Hide your children, they said...
Reefer Madness is an American film directed by Louis J. Gasnier, released in 1936. Anti-cannabis propaganda, the film sponsored by a religious group lasts 1h30 of pure delirium. Unintentional comedy, the film became cult in the 1970s among cannabis legalization activists who mocked the dominant moral order, and also thanks to the many screenings of midnight movies . As America recovered from Prohibition, the film depicted people doing a series of criminal acts as a result of cannabis use, acts ranging from hit and run to murder, attempted rape and spiraling into madness. Ah, exaggeration, when you hold us!
But it was not just a pious coincidence. A question of judicious timing for traders & manufacturers of synthetic fabrics, such as nylon which was then in full expansion, who saw in hemp (and incidentally cannabis) a potential threat beyond the moral order, but well financial level.
Let's go back in time: In August 1914, the Rockefeller Foundation, ardent defenders of alcohol prohibition in the United States, hired Mackenzie King as head of a newly formed industrial relations department within their foundation. Along the way, King rubs shoulders with John D. Rockefeller Jr. and the two men come to appreciate and admire each other greatly. As soon as he returned from the United States, Mackenzie King became leader of the Liberal Party of Canada in 1919, then prime minister in 1921. Cannabis was added to the list of prohibited substances under his mandate in 1923, without this being the object of any parliamentary debate. John D. Rockefeller senior, founder of Standard Oil, would have understood that hemp was the only real competitor to oil, of which he controlled almost all of the production in the United States. He was also aware that marijuana (with a high THC content) was a potential competitor to all his investments in the field of synthetic drugs. The role of this businessman in the establishment of hemp prohibition in the United States would be well known. It is therefore very likely that it influenced the behavior of Mackenzie King during his terms as Prime Minister of Canada.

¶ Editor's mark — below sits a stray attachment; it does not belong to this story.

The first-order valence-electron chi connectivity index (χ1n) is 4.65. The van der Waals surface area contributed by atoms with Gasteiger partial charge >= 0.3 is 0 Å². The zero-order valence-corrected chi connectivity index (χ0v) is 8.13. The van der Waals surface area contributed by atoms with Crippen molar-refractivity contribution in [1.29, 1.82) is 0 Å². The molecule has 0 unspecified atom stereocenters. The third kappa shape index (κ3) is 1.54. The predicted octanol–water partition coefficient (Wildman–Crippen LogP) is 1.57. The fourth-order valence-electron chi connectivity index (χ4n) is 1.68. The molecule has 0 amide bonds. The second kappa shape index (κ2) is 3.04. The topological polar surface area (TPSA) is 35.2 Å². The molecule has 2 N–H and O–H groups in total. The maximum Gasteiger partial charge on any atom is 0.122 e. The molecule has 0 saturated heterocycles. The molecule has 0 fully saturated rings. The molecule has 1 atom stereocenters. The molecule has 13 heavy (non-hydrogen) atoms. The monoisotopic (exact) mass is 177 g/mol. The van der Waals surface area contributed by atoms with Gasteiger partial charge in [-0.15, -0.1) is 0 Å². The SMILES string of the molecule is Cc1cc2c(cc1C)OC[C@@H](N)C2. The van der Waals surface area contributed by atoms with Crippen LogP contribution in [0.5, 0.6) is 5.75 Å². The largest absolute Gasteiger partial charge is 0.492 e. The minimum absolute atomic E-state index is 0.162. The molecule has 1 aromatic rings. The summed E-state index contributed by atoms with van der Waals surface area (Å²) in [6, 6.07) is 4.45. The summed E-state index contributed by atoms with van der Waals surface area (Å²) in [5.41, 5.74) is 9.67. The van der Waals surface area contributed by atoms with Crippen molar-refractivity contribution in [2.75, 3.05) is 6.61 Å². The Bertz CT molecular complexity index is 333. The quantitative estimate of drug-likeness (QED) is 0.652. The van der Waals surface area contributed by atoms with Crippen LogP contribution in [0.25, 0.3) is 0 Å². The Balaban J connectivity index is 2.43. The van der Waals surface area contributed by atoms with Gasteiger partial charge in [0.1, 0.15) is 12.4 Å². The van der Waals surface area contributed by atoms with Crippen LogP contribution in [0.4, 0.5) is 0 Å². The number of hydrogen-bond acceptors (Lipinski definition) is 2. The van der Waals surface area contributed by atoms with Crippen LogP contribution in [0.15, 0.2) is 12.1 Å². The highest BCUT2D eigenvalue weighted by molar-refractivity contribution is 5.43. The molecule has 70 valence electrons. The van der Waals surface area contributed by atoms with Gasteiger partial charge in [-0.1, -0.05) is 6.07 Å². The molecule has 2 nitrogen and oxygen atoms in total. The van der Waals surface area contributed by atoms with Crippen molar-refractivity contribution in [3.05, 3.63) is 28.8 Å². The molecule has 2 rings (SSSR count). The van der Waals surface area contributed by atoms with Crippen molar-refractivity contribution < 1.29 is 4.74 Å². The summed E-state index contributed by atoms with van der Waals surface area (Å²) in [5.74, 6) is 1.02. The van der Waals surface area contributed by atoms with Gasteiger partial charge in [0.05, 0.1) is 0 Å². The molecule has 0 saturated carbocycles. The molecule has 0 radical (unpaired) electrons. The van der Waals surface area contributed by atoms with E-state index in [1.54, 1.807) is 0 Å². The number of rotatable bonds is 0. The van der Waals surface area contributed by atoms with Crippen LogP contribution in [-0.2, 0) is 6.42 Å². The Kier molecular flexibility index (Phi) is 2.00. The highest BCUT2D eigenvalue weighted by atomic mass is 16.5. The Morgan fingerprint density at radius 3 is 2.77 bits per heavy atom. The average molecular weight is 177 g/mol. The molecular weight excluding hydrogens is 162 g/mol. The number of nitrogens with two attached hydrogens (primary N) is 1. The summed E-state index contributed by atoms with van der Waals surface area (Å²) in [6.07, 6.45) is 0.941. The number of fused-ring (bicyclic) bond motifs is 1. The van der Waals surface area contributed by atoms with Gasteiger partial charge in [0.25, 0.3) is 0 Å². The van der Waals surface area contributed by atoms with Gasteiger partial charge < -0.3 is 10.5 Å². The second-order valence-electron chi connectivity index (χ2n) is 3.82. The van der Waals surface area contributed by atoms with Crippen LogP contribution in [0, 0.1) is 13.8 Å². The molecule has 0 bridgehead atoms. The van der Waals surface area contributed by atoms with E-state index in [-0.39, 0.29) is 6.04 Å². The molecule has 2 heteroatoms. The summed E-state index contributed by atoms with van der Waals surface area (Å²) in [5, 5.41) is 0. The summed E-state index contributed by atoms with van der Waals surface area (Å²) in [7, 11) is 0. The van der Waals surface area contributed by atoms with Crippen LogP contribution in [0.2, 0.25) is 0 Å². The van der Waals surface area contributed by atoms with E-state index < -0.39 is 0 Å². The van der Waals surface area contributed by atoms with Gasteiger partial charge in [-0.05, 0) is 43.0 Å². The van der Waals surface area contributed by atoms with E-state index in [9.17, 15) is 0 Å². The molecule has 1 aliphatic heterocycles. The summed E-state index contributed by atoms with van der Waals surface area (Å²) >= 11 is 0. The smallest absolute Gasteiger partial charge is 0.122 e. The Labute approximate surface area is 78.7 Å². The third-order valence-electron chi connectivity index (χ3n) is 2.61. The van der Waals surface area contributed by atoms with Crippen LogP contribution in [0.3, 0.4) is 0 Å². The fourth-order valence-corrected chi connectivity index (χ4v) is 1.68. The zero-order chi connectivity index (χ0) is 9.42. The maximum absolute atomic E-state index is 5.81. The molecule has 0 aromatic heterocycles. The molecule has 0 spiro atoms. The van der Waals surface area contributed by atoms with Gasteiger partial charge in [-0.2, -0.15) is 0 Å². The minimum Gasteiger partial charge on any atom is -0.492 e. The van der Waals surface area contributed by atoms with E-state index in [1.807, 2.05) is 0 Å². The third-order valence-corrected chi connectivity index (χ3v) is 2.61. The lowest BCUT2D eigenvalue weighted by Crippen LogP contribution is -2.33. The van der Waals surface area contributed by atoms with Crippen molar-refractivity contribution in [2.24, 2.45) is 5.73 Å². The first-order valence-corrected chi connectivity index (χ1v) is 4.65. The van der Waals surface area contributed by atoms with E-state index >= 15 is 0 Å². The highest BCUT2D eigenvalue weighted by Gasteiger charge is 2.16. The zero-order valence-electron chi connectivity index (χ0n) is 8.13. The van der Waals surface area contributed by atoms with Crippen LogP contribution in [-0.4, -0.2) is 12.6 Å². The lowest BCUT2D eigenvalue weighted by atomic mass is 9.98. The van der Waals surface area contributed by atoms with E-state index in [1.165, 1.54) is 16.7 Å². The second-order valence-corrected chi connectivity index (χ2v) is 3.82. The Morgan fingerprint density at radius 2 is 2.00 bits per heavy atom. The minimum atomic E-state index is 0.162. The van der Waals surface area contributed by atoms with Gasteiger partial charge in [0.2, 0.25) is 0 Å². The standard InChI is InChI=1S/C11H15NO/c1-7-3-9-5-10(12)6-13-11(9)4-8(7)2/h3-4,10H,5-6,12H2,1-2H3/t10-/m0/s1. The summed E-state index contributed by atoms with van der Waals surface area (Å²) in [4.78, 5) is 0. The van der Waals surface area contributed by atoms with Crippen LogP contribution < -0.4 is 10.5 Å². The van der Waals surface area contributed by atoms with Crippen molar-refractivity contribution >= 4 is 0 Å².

Hemp was widely used in food, textile fibers and paper. In times of war, this easy-to-grow and eco-responsible plant was even considered an essential resource, as it made it possible to produce ropes and sails of exceptional resistance. However, everything changed in the 1930s in the United States. Cannabis found itself in the crosshairs of politicians, dragging down hemp. In hindsight, one could understand that the confusion between marijuana and hemp was intentionally driven by the industry leaders of the time, wanting to see other materials, especially plastics, triumph in place of hemp.
In the United States, Harry Anslinger, the head of the Federal Bureau against Narcotics at the time, had also made the fight against cannabis his priority, even if, however, the consumption of marijuana was far from being an issue of public health. History will show that Mr. Anslinger was controlled and paid for by wealthy petrochemical families in the first half of the 20th century. In his anti-pot crusade, Mr. Anslinger succeeded in getting the Marijuana Tax Act passed in 1937. The goal was to tax hemp heavily to make it uncompetitive and cause it to slowly decline, with the result we know today. today. Horror films like Reefer Madness could then, sadly, serve as an instrument for an industry much larger than the recreational use of the plant that we know.